Cryptocurrency regulation and pandemic

Cryptocurrency regulation should be more thoughtful in times of crisis

The cryptocurrency regulation is affected by the COVID-19 pandemic, It has caused unexpected and revealing patterns among cryptocurrency traders. If the dreaded second wave of the epidemic, which some scientists are predicting in the fall, occurs, regulators will need an action plan.

In their lecture entitled “How the Crisis Affects Cryptocurrencies: Coronavirus as a Model case,” published at Oxford University, Hadar Y. Jabotinsky and Roee Sarel observed movements on cryptocurrencies during the current crisis.

Analyzing the period from January 1 to March 11, the researchers found that, initially, both trading volumes and spot market prices increased with the increasing number of COVID-19 cases identified. This positive correlation then reversed. Then, investors began to pull their money out of the crypt, and markets began to decline.

Why did this reversal follow, and how should regulators react next?

Empirical findings and some possible explanations

The researchers say that the initially positive correlation between the spreading virus and the increase in the market ceiling with the volume of cryptocurrencies means that traders initially considered cryptocurrencies to be a reliable source of liquidity and a useful asset for securing investment. This all depends on cryptocurrency regulation.

The number of global cases reached 50,000 in February 28. After this, the trend began to respond more strongly to the number of deaths than to new cases of infection.

When the total number of cases affected 50,000 people, there was a slowdown in the spread of the infection. This potentially suggests that traders interpreted the apparent calm in the range of the disease as a positive sign for the financial markets. It led them to return to traditional assets.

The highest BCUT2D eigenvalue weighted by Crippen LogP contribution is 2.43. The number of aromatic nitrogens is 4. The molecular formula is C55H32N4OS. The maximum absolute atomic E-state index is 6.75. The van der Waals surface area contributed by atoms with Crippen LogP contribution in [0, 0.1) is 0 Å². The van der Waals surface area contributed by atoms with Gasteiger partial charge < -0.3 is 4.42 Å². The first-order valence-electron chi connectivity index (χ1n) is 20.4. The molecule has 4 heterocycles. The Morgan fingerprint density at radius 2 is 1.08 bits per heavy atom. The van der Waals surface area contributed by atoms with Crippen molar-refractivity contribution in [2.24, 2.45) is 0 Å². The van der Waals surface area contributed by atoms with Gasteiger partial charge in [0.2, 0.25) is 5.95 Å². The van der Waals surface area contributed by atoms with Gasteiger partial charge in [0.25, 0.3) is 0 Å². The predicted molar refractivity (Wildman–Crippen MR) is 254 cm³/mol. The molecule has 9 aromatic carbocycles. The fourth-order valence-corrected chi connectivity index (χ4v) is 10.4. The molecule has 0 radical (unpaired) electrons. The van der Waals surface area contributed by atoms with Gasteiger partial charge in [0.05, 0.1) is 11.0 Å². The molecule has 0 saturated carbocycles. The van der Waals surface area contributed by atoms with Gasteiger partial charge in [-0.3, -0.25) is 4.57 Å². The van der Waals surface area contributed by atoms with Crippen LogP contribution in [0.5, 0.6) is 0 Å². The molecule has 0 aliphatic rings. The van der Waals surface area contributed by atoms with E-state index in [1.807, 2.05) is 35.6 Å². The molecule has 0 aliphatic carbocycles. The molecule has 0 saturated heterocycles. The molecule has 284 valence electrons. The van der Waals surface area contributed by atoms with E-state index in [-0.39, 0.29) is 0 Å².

These negative dynamics did not return to the crypto markets. Although, the number of new cases began to increase exponentially again in early March.

Conclusions for cryptocurrency regulations

The report draws several key conclusions from these findings and notes. The cryptocurrency markets are a source of systemic risk to the traditional financial system in times of crisis. Especially as the new sector increasingly interconnect with older financial institutions.

However, in times of macroeconomic stress, cryptocurrencies can potentially offer investors a lifeline in critical situations. One that should not be suppressed by over-regulation.

Especially in the event of a failure of traditional markets, companies can obtain funds by issuing security tokens. It would alleviate liquidity constraints and reduce the risk of a so-called run on banks.

What to take from it?

The mass departure from traditional crypto markets may exacerbate the instability of the system. Scientists recognize that the need to learn that regulation must be targeted, and fundamentally time-sensitive. An intervention that comes too early or too late will be counterproductive. Crypto markets do not seem to respond linearly to the crisis.